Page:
The 1967 Chevrolet Chevelle was the windup of the first generation of this American classic. It came with a facelift compared to 1966 and, just like before, numerous body styles were available as well as a wide palette of trim levels to appeal to every GM buyer. This one, a 2-door SS, was the boldest of all Chevelles.
It was back in 1964 that Chevrolet introduced the Chevelle as a mid-size as a direct response to Ford’s Fairlane and AMC’s Classic models that were at the top of their game in the intermediate class. The production-ready Chevelle wasn’t conceived as a unibody model. Instead, GM decided to put the only new American car of 1964 on the A-body platform which was quite a novelty at the time.
By 1967, the Chevelle was reaching the end of the first generation’s production run and, before a new car was introduced for 1968, the restyled first-generation model soldiered on and, by now, the Super Sport (SS) model was standalone. Meanwhile, the Malibu remained the top trim level option for the Chevelle and actually went on to replace the Chevelle nameplate altogether 11 years later.
1970 Chevrolet El Camino SS
The Chevrolet El Camino coupe utility vehicle was classified as an SUV at the time. It was based on the chassis of a sedan but offered a sizeable bed behind the seats. The third generation El Camino was the second to last to be based on the Chevelle platform.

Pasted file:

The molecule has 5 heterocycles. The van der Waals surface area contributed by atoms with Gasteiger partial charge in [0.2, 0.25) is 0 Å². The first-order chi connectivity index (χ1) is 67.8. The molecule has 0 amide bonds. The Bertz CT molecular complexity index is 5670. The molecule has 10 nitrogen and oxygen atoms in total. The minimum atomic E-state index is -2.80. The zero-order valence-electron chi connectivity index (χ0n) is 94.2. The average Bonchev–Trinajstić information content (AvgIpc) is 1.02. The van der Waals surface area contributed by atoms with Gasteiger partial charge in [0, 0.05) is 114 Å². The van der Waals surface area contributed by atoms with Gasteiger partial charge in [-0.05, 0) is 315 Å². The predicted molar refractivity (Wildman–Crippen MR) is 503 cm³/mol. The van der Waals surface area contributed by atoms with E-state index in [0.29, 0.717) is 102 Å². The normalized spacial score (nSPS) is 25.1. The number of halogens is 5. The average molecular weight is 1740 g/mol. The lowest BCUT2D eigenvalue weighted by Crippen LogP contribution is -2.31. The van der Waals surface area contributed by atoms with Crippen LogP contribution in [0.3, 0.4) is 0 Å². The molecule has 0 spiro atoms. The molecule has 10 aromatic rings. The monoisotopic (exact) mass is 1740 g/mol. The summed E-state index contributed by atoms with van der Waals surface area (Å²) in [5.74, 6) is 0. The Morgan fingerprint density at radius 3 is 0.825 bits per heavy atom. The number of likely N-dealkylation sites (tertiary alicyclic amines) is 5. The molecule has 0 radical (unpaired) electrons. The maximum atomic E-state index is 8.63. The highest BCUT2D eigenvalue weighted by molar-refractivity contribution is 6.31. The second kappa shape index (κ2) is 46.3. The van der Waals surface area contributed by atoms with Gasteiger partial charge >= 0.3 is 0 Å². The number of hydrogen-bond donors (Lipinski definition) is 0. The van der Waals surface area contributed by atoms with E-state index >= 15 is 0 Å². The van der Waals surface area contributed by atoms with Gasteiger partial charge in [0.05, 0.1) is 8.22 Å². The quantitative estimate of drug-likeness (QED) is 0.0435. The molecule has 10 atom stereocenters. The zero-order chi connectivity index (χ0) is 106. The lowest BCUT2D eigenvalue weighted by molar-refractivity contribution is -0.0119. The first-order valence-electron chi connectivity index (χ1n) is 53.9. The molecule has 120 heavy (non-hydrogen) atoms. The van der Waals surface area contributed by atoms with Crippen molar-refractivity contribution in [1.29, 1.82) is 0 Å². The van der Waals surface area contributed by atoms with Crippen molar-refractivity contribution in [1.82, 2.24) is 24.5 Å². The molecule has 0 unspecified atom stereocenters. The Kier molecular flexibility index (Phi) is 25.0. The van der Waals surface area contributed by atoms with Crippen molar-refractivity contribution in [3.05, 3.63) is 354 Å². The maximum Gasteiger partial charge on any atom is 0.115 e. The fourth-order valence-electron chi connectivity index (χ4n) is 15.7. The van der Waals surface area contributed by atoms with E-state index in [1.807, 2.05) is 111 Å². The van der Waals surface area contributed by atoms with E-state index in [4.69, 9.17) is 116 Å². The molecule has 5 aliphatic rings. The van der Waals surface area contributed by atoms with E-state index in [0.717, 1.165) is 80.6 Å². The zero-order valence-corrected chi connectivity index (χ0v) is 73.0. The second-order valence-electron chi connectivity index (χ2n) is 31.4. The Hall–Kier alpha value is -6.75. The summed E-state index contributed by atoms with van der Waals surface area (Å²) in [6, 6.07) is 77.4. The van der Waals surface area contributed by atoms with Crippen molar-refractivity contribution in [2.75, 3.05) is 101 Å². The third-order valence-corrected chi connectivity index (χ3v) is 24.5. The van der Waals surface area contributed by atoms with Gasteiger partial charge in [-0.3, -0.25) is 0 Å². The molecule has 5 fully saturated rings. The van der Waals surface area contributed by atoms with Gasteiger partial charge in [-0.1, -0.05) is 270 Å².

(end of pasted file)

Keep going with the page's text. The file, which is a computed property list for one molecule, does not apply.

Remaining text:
The El Camino was GM’s answer to the Ford Ranchero. Apparently, GM’s Harley Earl had thought about introducing a coupe utility vehicle a full five years before Ford debuted the Ranchero but internal decision-making delayed the concept which was only green-lighted after GM noticed that the Ranchero had a market.
The El Camino became, arguably, the most practical muscle car by 1970 as a response to the Ranchero which was, by now, based on the Ford Falcon. That’s why you could get an El Camino with the Super Sport package and an almighty engine under the hood. This particular example comes with the 7.0-liter 550 horsepower V-8 engine which wasn’t available on the El Camino at the time.
Keep reading to learn more about the 1970 Chevrolet El Camino SS
1961 Chevrolet Impala
The Chevrolet Impala was rejuvenated again for 1961, officially the year when the third generation rolled into production. Chevy’s flagship full-size model was now entirely modern and, more importantly, an SS version became available.
The Impala debuted in 1958 as the top trim level for the Bel Air known as the Bel Air Impala. 1958 was the year of GM’s 50th anniversary, and the Bel Air Impala was the anniversary Chevrolet model. It featured different styling compared to lesser Bel Airs and people bought into it. So much so that, only one year later, the Impala became a model of its own - which is now considered the second generation Impala.
The 1961 Impala was still based on the B-body platform and sat on an X-frame chassis without side rails that were said to improve rigidity and lower the center of gravity. It had already been in use for two years on the previous Impala iteration. The new car came as a Hardtop 2-door Coupe, a Convertible, a 2-door Sedan, a 4-door Sedan, and a 4-door Station Wagon.